Child care is already a major expense for parents, and President Biden is pledging to cut its cost with his multibillion-dollar Build Back Better bill. Yet while some of those who receive government grants may see their costs reduced, millions of other working parents could see their child care costs double. The new program would act as an annual tax of $ 20,000 to $ 30,000 for middle-income families.
The latest draft of the bill proposes to reinvent child care with a trio of forces that drive up costs. First, it would remove much of the incentive to provide lower-cost care. Millions of families would see their child care costs capped by law, meaning they would pay as much in an expensive facility as they would in a cheaper facility.
Suppliers would quickly discover that lower prices are no longer really a competitive advantage. In addition, providers would be reimbursed additionally for what Congress calls “quality,” which is an understatement for having more staff per child. The history of rate regulation is that overcharge regimes lead to unnecessary waste and higher prices for consumers without improving quality.
Churches and other faith-based institutions have a natural advantage when it comes to childcare costs, as church facilities would otherwise go unused on weekdays, when the demand for childcare is greatest. Building back better would waste this advantage by funding capacity expansions only from non-religious competitors.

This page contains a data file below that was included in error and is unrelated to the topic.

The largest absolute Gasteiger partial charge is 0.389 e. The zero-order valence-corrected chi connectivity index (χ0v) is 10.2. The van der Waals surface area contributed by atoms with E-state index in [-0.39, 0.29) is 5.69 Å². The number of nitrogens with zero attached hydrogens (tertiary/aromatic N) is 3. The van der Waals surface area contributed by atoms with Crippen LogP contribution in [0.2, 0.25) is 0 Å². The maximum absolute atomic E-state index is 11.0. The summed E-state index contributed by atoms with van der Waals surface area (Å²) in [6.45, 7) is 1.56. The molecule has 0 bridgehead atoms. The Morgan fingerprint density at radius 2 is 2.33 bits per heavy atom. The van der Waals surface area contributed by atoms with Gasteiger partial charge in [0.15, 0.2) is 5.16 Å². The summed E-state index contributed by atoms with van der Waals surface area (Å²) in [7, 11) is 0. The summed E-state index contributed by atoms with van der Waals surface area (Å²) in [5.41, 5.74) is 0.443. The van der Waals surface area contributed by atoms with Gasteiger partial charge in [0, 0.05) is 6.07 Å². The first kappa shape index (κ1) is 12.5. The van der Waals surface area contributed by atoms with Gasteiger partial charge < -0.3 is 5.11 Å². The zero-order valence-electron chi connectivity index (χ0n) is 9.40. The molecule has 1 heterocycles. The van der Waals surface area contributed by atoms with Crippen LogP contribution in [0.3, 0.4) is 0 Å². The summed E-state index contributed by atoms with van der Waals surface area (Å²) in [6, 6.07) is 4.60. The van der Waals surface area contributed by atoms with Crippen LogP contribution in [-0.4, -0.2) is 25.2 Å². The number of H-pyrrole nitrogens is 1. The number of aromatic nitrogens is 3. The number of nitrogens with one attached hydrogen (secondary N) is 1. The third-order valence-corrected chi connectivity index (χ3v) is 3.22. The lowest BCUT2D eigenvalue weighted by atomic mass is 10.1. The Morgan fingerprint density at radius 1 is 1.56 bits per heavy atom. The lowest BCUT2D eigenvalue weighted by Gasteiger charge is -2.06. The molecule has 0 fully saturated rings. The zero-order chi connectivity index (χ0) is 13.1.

Second, providers would need additional staff to understand and comply with all of the new agency statutes, certifications and rules. Just as doctors complain about paperwork that consumes time that could be spent with patients, child care providers will waste time that they could spend with children.
Third, the bill imposes “living wage” rules on staff compensation. In one to study For the Committee to Unleash Prosperity, I estimate that these regulations alone would add 80% to child care costs.
By adding the inflated sticks provided by its first two boards, Build Back Better could increase costs by over 120%. For a family with a baby and a 4-year-old child, this would represent an additional annual expense of up to $ 27,000 if they are not eligible for the grants. By 2022, when the grant is only available to those who earn no more than their state’s median income, that would be half of families currently using child care. Even in 2024, when subsidies were more generous, more than a quarter of families using such daycares would pay more than double what they currently do.
President Obama’s Affordable Care Act had just two of these approaches: heavy regulation and premium caps for a subset of consumers from 2014. 102% between 2013 and 2018.
The same has happened in higher education: government aids, grants and loans have not reduced tuition fees but have dramatically increased them for millions of families. The best way to help working families is to lower their tax bills, which not only helps families who use daycare centers, but also those who provide the best care available, at home with mom or dad.
Mr Mulligan, professor of economics at the University of Chicago and senior researcher at the Committee to Unleash Prosperity, was chief economist at the White House Council of Economic Advisers, 2018-19.
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Appeared in the December 10, 2021 print edition under the title “Biden would make daycare even more expensive.”